The Causes of Poverty (48): Overpopulation

It looks like we’re about to have another large famine, and so – right on cue – we’re hearing the familiar chorus of overpopulation. Equally predictable, I promised myself that this will be the last time that I drag my feet towards yet another rebuke of the Malthusians whose visions of the human flood always seem to cloud their perception of the facts.

The world’s population is estimated to continue its current growth path and to reach 9 billion in 2050, after which stabilization and even decline are likely. Those worrying about overpopulation claim that we can’t possible feed all those new people and that a decline in the numbers, if it will come, will come too late. A Malthusian catastrophe is inevitable without strong measures to reduce the number of human beings. However, that turns out to be a very simplistic assumption. There’s no good reason why humanity can’t feed one or two billion more members:

So long as plant breeding efforts are not hampered and modern agricultural technology continues to be available to farmers, it should be possible to produce yield increases that are large enough to meet some of the predictions of world food needs, even without having to devote more land to arable agriculture. (source)

The latter point also debunks the myth that population growth will inevitably mean increased deforestation and desertification.

Likewise, an excess number of people in a certain area isn’t the cause of current food shortages, and neither was it the cause of historic famines. A combination of climate factors, bad governance and infrastructure, the failure or inability to adopt modern farming technologies and panic hoarding produced those shortages. (Read also the work of Amartya Sen if you haven’t already done so).

If food production can keep up with expected population growth, maybe the problem is water. There’s indeed a water crisis in many parts of the world, but again it’s not population numbers that create the problem, but inefficient irrigation, excessive meat consumption and careless use. Rather than trying to limit the world’s population – which is very difficult anyway because it seems to require dictatorial government and has unexpected harmful consequences – one should tackle inefficiency and waste and focus on the development and improvement of fresh water production. Those objectives are eminently doable.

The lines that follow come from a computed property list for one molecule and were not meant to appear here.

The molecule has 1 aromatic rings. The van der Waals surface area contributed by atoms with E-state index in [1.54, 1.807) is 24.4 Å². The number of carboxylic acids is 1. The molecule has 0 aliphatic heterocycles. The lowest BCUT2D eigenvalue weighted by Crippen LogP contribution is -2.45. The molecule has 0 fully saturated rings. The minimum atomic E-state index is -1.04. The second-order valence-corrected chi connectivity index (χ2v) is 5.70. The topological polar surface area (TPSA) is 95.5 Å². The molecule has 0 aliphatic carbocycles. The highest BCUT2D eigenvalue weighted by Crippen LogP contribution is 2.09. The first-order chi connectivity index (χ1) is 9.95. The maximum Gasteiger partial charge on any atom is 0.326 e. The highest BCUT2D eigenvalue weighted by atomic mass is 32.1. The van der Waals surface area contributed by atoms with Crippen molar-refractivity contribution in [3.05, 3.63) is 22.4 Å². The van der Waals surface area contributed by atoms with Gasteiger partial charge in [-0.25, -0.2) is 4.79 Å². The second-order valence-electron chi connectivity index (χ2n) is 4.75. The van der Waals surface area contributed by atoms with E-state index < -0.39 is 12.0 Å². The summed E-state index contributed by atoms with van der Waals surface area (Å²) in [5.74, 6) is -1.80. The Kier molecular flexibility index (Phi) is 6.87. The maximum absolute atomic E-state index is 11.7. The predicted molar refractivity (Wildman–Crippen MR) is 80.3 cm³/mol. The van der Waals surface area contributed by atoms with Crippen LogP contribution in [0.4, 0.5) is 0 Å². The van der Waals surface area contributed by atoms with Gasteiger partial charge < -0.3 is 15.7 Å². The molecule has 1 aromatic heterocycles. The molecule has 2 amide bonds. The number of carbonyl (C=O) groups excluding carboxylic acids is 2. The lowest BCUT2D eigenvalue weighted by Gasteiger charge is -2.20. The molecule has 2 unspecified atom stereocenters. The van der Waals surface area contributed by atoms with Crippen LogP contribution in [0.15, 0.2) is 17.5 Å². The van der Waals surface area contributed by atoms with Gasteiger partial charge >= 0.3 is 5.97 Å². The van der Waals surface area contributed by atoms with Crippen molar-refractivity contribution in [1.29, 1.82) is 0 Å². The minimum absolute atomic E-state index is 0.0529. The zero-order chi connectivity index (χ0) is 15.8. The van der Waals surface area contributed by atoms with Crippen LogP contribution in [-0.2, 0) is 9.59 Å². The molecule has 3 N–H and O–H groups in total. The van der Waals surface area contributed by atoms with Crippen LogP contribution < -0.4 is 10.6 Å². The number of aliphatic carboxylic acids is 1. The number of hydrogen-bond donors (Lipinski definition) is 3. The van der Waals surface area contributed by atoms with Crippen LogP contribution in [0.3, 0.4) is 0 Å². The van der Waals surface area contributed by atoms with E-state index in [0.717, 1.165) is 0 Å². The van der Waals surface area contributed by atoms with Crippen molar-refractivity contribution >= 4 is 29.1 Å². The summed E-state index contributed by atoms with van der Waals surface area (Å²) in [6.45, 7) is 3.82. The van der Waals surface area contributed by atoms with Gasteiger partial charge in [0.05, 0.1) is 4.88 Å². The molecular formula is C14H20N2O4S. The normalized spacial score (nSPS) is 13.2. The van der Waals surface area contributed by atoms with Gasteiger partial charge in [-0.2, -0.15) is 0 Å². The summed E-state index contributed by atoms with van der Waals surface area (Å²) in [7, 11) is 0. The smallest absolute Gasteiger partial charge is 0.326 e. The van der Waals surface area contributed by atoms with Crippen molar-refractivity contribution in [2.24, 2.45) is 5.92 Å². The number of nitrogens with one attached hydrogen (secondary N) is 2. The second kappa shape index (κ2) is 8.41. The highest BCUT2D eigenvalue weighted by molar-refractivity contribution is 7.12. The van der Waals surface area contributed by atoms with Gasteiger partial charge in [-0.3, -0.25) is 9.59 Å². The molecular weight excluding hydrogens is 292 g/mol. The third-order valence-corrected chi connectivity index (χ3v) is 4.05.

So, if water and food will be OK – notwithstanding the odd local famine that is likely to occur with any given number of human beings populating the earth – maybe a general increase of the world’s population will lead to pressures on poor countries’ healthcare systems? More children without extended healthcare systems means increased child and maternal mortality. However, current population increases go hand in hand with radical improvements in child and maternal mortality rates, so why would future increases be any different?

And don’t get me started on migration flows. The supposed harm done by migration is one of the biggest lies out there, on a par with overpopulation rhetoric.

More on overpopulation here.

3 thoughts on “The Causes of Poverty (48): Overpopulation”

  1. Filip,
    Do you know if these statistical models take into account medicinal advances that would extend human life? I have heard that some population estimate models factor AIDS and diseases as population reducers; however, advances in modern medicine will prolong the lives of these people. Could the picture be worse than what most people paint it to be? What I fear most is the capability (or lack thereof), of our governments to accommodate the interests of so many people.


    1. Good question. I suppose they must include those estimates, as well as estimates of population growth due to declining child mortality. I’ll try to check it and come back to you in this comment section.


  2. […] It’s not just the numbers that are misleading. The same is true for the conclusions that people draw from them. It’s highly dubious that there is an overpopulation problem. Even if we assume that there are indeed roughly 7 billion people on earth – which is a reasonable assumption after all – it’s incorrect to state that this number in itself is the cause of problems. True, certain resources are under pressure, but the reason isn’t always the number of people using those resources, and especially not the global numbers of people – small pockets of population concentrations can indeed cause resource problems, but then the problem is concentration, not overpopulation. The most important problem, however, resides in the ways in which resources are used, not in who uses them. I won’t repeat the detailed argument against the overpopulation discourse here: you can go back and read some of my older posts. […]


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